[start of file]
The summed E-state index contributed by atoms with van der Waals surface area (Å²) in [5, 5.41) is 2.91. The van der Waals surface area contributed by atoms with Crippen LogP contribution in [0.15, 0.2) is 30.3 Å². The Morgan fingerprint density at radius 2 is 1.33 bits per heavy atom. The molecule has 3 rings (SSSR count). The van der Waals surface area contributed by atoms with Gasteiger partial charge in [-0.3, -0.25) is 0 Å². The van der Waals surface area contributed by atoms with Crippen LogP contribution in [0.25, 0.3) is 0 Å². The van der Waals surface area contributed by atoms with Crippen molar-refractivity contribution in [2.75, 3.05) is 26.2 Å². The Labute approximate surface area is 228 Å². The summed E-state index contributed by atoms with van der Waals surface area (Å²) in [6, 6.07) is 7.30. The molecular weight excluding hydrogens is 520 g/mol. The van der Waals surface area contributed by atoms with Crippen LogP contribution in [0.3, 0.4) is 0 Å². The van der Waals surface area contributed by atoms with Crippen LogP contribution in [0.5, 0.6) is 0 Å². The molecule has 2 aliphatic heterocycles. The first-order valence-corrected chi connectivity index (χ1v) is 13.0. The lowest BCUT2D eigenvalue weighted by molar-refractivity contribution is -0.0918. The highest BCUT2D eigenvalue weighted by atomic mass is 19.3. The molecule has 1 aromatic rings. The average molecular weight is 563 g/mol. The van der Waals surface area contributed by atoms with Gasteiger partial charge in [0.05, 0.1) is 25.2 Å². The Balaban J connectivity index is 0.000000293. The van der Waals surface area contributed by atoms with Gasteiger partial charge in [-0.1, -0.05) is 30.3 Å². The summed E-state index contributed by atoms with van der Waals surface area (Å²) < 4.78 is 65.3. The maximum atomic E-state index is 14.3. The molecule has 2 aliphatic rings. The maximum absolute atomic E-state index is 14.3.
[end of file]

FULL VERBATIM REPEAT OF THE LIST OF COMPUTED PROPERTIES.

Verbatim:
The summed E-state index contributed by atoms with van der Waals surface area (Å²) in [5, 5.41) is 2.91. The van der Waals surface area contributed by atoms with Crippen LogP contribution in [0.15, 0.2) is 30.3 Å². The Morgan fingerprint density at radius 2 is 1.33 bits per heavy atom. The molecule has 3 rings (SSSR count). The van der Waals surface area contributed by atoms with Gasteiger partial charge in [-0.3, -0.25) is 0 Å². The van der Waals surface area contributed by atoms with Crippen LogP contribution in [0.25, 0.3) is 0 Å². The van der Waals surface area contributed by atoms with Crippen molar-refractivity contribution in [2.75, 3.05) is 26.2 Å². The Labute approximate surface area is 228 Å². The summed E-state index contributed by atoms with van der Waals surface area (Å²) in [6, 6.07) is 7.30. The molecular weight excluding hydrogens is 520 g/mol. The van der Waals surface area contributed by atoms with Crippen LogP contribution in [0.3, 0.4) is 0 Å². The van der Waals surface area contributed by atoms with Crippen LogP contribution in [0.5, 0.6) is 0 Å². The molecule has 2 aliphatic heterocycles. The first-order valence-corrected chi connectivity index (χ1v) is 13.0. The lowest BCUT2D eigenvalue weighted by molar-refractivity contribution is -0.0918. The highest BCUT2D eigenvalue weighted by atomic mass is 19.3. The molecule has 1 aromatic rings. The average molecular weight is 563 g/mol. The van der Waals surface area contributed by atoms with Gasteiger partial charge in [0.05, 0.1) is 25.2 Å². The Balaban J connectivity index is 0.000000293. The van der Waals surface area contributed by atoms with Gasteiger partial charge in [-0.1, -0.05) is 30.3 Å². The summed E-state index contributed by atoms with van der Waals surface area (Å²) < 4.78 is 65.3. The maximum atomic E-state index is 14.3. The molecule has 2 aliphatic rings. The maximum absolute atomic E-state index is 14.3.